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Frontiers in Biology

Front. Biol.    2016, Vol. 11 Issue (5) : 339-354     DOI: 10.1007/s11515-016-1416-0
REVIEW |
Modeling axonal defects in hereditary spastic paraplegia with human pluripotent stem cells
Kyle R. Denton1,Chongchong Xu2,4,Harsh Shah3,Xue-Jun Li2,4()
1. Department of Neuroscience, University of Connecticut Health Center, Farmington, CT 06030, USA
2. Department of Biomedical Sciences, University of Illinois College of Medicine at Rockford, IL 61107, USA
3. MD program, College of Medicine at Rockford, IL 61107, USA
4. Department of Bioengineering, University of Illinois at Chicago, IL 60607, USA
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Abstract

BACKGROUND: Cortical motor neurons, also known as upper motor neurons, are large projection neurons whose axons convey signals to lower motor neurons to control the muscle movements. Degeneration of cortical motor neuron axons is implicated in several debilitating disorders including hereditary spastic paraplegia (HSP). Since the discovery of the first HSP gene, SPAST that encodes spastin, over 70 distinct genetic loci associated with HSP have been identified. How the mutations of these functionally diverse genes result in axonal degeneration and why certain axons are affected in HSP remain largely unknown. The development of induced pluripotent stem cell (iPSC) technology has provided researchers an excellent resource to generate patient-specific human neurons to model human neuropathological processes including axonal defects.

METHODS: In this article, we will first review the pathology and pathways affected in the common forms of HSP subtypes by searching the PubMed database. We will then summarize the findings and insights gained from studies using iPSC-based models, and discuss challenges and future directions.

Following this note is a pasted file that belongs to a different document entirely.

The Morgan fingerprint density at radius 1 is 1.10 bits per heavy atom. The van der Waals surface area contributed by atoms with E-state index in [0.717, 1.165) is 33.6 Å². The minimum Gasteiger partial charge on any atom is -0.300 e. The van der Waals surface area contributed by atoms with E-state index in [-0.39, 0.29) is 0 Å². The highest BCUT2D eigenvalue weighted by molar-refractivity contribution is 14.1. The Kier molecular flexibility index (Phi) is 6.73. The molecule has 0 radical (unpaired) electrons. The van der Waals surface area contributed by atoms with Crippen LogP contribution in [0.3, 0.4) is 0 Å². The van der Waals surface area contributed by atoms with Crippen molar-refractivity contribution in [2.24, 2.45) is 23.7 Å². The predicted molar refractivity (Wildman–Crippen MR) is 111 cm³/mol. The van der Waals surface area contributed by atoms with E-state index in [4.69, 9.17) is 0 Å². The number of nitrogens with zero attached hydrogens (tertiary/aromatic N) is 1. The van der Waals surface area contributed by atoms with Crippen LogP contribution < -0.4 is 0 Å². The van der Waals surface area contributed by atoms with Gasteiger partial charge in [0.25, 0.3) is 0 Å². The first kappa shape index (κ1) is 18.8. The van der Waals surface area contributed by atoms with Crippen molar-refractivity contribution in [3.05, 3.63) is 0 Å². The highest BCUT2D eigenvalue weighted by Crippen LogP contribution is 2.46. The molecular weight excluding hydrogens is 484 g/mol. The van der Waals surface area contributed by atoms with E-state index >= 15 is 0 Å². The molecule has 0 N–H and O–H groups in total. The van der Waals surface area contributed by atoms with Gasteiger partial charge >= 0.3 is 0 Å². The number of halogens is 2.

RESULTS: HSPs, a heterogeneous group of genetic neurodegenerative disorders, exhibit similar pathological changes that result from retrograde axonal degeneration of cortical motor neurons. Recently, iPSCs have been generated from several common forms of HSP including SPG4, SPG3A, and SPG11 patients. Neurons derived from HSP iPSCs exhibit impaired neurite outgrowth, increased axonal swellings, and reduced axonal transport, recapitulating disease-specific axonal defects.

CONCLUSIONS: These patient-derived neurons offer a unique tool to study the pathogenic mechanisms and explore the treatments for rescuing axonal defects in HSP, as well as other diseases involving axonopathy.

Keywords HSP      axonal degeneration      pluripotent stem cells      spastin      atlastin-1     
Corresponding Authors: Xue-Jun Li   
Online First Date: 28 September 2016    Issue Date: 04 November 2016
 Cite this article:   
Kyle R. Denton,Chongchong Xu,Harsh Shah, et al. Modeling axonal defects in hereditary spastic paraplegia with human pluripotent stem cells[J]. Front. Biol., 2016, 11(5): 339-354.
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http://journal.hep.com.cn/fib/EN/10.1007/s11515-016-1416-0
http://journal.hep.com.cn/fib/EN/Y2016/V11/I5/339